A normal spine, when viewed from behind, appears straight. However, a spine affected by scoliosis shows evidence of a lateral, or side-to-side curvature, with the spine looking like an "S" or "C" and a rotation of the back bones (vertebrae), giving the appearance that the person is leaning to one side. According to the Scoliosis Research Society, scoliosis is defined as a curvature of the spine measuring 10 degrees or greater.
Scoliosis is a type of spinal deformity and shouldn't be confused with poor posture.
Spinal curvature from scoliosis may occur on the right or left side of the spine, or on both sides in different sections. Both the thoracic (mid) and lumbar (lower) spine may be affected by scoliosis.
In more than 80 percent of cases, the cause of scoliosis is unknown—a condition called idiopathic scoliosis. In other cases, scoliosis may develop as a result of degeneration of the spinal discs, as seen with arthritis, osteoporosis, or as a hereditary condition that tends to run in families.
The abnormal curves of the spine are classified according to their cause, including the following:
The following are the most common symptoms of scoliosis. However, each individual may experience symptoms differently. Symptoms may include:
Back pain, leg pain, and changes in bowel and bladder habits aren't commonly associated with idiopathic scoliosis. A person experiencing these types of symptoms requires immediate further medical evaluation by a physician.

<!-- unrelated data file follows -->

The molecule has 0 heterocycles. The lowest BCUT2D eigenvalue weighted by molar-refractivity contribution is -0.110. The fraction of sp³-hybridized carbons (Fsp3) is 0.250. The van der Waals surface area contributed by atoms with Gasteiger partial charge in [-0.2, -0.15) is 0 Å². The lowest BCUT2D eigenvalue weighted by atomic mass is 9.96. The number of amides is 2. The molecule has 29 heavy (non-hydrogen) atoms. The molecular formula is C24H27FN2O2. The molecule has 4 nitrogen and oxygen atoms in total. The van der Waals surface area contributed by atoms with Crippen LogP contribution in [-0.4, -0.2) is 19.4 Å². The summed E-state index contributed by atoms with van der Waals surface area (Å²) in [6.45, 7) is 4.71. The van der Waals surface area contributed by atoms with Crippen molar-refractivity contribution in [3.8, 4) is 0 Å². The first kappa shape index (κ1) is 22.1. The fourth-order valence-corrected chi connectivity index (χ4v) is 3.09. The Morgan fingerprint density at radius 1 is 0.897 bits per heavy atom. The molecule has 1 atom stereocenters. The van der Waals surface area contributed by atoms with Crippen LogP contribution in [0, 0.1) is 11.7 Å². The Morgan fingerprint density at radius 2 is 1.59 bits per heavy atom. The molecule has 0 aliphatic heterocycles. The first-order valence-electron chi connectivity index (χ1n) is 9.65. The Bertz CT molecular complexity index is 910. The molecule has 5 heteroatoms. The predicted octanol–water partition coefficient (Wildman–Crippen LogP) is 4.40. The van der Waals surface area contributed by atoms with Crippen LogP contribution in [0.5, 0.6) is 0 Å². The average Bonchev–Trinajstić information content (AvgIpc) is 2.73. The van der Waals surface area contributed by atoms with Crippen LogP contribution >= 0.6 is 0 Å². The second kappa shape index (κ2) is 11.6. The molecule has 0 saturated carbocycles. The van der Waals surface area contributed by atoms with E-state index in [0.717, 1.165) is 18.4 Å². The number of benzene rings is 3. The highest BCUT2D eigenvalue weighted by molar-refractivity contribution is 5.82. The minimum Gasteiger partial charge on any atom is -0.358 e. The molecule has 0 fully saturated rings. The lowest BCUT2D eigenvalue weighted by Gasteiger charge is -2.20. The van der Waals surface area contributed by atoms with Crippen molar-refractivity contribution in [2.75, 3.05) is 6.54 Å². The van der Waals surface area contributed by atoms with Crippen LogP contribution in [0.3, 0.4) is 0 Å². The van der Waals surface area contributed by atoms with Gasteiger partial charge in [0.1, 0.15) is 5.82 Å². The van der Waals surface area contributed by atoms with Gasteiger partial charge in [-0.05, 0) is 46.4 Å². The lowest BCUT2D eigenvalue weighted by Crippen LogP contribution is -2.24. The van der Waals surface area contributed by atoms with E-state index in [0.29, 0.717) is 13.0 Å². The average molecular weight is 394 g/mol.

The symptoms of scoliosis may resemble other spinal conditions or deformities, or may be a result of an injury or infection. Always consult your physician for a diagnosis.
In addition to a complete medical history and physical examination, X-rays (a diagnostic test which uses invisible electromagnetic energy beams to produce images of bones on to film) are the primary diagnostic tool for scoliosis. In establishing a diagnosis of scoliosis, the physician measures the degree of spinal curvature on the X-ray.
The following other diagnostic procedures may be performed for nonidiopathic curvatures, atypical curve patterns, or congenital scoliosis:
Early detection of scoliosis is most important for successful treatment.
Specific treatment of scoliosis will be determined by your physician based on:
The goal of treatment is to stop the progression of the curve and prevent deformity. Treatment may include:
According to the National Institute of Arthritis and Musculoskeletal and Skin Diseases, there is no scientific evidence to show that other methods for treating scoliosis (for example, chiropractic manipulation, electrical stimulation, nutritional supplementation, exercise) prevent the progression of the disease.
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